The usage of the term slow for renaming this way of doing journalism is based on the “slow movement”. The first one that mixed the slow concept and journalism was Peter Laufer in his 2011 book “Slow News, A Manifesto for the Critical News Consumer.” The rediscovering, and the usage with another name (adding also new elements) of this perspective that aims for a paused and deep way of producing information is an interesting process of appropriation and reinvention of a way of producing journalism that always has been at the edge of the discipline.
In the new journalism, for instance, the frontiers between this movement and literature were blended into a well-narrated non-fiction scenario producing great products in the shape of magazine’s reports and books. The slow journalism also took the creative possibilities gave by literature, but nowadays it is also mixed in a digital and multimodal ecosystem of possibilities that includes design, information architecture and statistic, sometimes for publishing, sometimes just for creating content.
This paused and enriched way of understanding journalistic work is also a scenario for experimentating new ways of narrating and telling stories. I see this possibility represented in two different but interlaced stages: the first one is based on the exploration of new formats, platforms, and tools, what I have called as the process of elaboration of artifacts. The second one is related to a hybridization, to an encounter with other disciplines, ethnography in this particular case in order to construct epistemic devices for exploring urban life.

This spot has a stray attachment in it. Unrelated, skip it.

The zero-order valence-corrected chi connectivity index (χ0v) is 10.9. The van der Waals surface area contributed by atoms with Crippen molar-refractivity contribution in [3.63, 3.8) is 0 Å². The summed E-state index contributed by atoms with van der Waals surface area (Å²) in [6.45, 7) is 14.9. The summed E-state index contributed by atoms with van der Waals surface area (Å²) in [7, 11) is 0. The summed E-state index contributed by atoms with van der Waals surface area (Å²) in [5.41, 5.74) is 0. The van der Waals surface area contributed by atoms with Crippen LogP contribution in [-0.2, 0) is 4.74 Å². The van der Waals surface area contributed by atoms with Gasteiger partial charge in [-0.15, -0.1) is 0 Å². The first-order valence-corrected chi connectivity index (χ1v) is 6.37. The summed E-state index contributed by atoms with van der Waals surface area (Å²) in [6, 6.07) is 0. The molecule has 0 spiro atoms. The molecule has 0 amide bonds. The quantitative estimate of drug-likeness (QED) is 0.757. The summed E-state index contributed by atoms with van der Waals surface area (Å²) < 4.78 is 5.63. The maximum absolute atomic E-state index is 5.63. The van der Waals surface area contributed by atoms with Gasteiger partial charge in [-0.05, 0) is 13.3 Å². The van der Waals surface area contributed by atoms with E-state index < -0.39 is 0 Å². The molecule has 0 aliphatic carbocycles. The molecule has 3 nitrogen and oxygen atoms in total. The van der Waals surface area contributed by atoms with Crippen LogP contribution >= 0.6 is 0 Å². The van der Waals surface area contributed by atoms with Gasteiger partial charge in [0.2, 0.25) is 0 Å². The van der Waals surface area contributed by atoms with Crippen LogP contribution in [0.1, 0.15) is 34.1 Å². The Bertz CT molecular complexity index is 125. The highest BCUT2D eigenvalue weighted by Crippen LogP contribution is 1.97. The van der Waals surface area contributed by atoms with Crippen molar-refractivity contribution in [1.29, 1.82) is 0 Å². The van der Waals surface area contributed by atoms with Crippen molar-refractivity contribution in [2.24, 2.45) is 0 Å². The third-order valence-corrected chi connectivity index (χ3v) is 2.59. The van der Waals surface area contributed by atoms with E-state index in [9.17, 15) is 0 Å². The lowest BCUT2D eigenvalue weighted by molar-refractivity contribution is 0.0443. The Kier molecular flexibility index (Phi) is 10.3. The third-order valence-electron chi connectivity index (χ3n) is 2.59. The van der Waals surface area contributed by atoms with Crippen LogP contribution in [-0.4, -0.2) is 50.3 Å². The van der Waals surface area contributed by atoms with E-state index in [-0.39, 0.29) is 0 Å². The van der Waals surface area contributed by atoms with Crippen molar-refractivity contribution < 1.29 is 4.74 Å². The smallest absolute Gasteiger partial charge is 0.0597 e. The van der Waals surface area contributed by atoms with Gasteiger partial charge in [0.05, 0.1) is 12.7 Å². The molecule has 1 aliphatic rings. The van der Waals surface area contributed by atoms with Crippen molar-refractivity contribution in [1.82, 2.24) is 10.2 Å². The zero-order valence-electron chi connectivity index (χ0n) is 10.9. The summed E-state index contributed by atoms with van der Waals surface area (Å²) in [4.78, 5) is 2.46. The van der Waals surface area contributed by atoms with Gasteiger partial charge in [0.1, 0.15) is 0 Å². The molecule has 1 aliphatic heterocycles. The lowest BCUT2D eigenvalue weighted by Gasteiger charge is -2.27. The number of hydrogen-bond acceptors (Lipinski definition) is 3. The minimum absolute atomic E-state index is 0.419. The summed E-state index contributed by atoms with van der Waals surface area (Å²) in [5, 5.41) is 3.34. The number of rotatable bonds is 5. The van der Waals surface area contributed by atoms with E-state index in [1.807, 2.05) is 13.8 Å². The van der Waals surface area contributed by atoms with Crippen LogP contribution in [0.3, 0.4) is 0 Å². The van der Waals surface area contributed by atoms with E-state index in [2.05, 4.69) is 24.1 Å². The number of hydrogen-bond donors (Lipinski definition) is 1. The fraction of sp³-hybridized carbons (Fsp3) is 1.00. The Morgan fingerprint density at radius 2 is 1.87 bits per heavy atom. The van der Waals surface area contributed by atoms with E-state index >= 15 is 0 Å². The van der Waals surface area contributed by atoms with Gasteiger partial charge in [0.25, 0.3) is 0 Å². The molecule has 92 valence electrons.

So, how to mix journalism and ethnography? And, more important, what is the point of doing that? How to blend both disciplines but without just putting them together or adding one to another? The answers to those questions are not here in this post. For being able to solve them we will need to take our time and decomposing each one of them in a more detailed, deeper, and slowly way.
This entry is the introduction of a series of post about the relationship between journalism and ethnography. More than being a formal proposal for rethinking journalism from an academical perspective this is a collection of thoughts I have been compiling during some time ago in a messy way, regarding the encounter of those two fields.
In fact, more than rethinking journalism I would like to experiment with a bi-directional segmented essay about how to compose an entanglement spot between journalism and radical ethnography, a kind of methodological outpost for exploring urban life, without a particular disciplinary frame. In that way, this series of post is not about how to use a specific discipline for enriching the another; it is about how to construct an open and collective artifact for composing better stories and descriptions about the life outside.